Consent in Data Protection Law: Privacy, Fair Processing and Confidentiality

Conference paper

In the context of a rapidly developing Information Society, the Data Protection Directive1 seems both well-intentioned and timely: it reflects a rights-based approach to privacy and to the fair, accurate, transparent and proportionate processing of personal data.2 Yet, in England, as in the United States, EU data protection law has few friends3, – for example, in the Naomi Campbell case, one of the first opportunities for the English appeal courts to comment on the local implementing legislation, Lord Phillips MR described the Data Protection Act, 1998, as ‘cumbersome and inelegant’.4 If the Act were thought to be making a positive contribution to the social and economic well-being of the nation, then the lawyers might have to bear this particular cross. After all, there is plenty of legislation that fits Lord Phillips’ description. However, the lawyers are not on their own. The fact of the matter is that data protection law has been subjected to a sustained chorus of criticism, especially from the public health and medical professionals who contend, at their most extreme, that compliance with the Act is ‘killing patients’.5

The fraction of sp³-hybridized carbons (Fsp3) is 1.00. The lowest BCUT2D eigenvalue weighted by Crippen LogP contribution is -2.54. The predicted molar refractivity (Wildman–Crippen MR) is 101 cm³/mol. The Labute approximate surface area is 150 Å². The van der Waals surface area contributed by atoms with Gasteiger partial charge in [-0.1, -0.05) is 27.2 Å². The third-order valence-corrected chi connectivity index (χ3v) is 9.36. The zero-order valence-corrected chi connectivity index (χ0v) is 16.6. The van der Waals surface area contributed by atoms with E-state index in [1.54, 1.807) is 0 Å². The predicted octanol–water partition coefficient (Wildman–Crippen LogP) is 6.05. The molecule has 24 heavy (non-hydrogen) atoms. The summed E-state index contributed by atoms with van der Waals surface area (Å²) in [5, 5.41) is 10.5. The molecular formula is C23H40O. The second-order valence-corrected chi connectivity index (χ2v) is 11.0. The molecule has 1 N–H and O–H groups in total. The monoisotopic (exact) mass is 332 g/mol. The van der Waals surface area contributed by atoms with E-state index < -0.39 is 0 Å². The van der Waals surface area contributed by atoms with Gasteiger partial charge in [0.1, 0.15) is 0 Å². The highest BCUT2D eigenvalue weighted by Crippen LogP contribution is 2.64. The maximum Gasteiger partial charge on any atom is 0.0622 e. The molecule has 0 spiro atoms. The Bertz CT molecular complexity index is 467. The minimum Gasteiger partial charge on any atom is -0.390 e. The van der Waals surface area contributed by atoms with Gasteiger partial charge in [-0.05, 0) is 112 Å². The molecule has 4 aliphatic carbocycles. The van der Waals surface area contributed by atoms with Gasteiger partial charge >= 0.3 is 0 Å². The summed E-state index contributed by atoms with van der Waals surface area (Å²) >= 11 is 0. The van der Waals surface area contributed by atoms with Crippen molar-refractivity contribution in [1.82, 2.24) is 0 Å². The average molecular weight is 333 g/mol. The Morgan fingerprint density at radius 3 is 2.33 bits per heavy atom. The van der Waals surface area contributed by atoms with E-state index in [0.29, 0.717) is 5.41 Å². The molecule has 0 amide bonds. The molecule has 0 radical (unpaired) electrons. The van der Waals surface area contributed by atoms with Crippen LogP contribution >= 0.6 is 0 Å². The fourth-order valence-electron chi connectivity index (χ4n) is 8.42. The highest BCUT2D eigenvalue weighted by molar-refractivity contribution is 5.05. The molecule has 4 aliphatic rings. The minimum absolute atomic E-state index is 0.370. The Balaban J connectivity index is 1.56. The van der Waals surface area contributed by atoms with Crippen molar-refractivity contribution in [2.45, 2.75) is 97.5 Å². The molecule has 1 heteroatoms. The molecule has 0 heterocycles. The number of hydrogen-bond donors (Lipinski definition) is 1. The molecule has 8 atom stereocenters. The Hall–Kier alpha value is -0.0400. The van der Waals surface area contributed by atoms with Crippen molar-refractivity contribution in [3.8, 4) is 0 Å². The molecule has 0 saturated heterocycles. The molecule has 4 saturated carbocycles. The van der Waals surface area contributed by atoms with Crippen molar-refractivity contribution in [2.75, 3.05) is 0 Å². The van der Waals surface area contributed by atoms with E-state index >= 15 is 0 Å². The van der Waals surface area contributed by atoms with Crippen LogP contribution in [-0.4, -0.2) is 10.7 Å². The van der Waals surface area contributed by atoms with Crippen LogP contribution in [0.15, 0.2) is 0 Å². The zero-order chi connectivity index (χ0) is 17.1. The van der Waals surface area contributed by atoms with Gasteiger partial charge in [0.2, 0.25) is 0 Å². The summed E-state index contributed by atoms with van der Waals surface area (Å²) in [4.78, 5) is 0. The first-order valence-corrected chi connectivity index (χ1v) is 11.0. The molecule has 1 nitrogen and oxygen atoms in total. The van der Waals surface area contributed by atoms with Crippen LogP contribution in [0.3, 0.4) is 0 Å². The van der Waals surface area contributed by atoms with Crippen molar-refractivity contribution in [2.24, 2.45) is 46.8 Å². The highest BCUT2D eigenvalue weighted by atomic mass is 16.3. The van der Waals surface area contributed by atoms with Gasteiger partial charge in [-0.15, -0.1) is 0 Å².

Personal Data Data Protection Data Subject Fair Processing Informational Privacy 
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Copyright information

© Springer Science+Business Media B.V. 2009

Authors and Affiliations

  1. 1.King’s College LondonLondonUK

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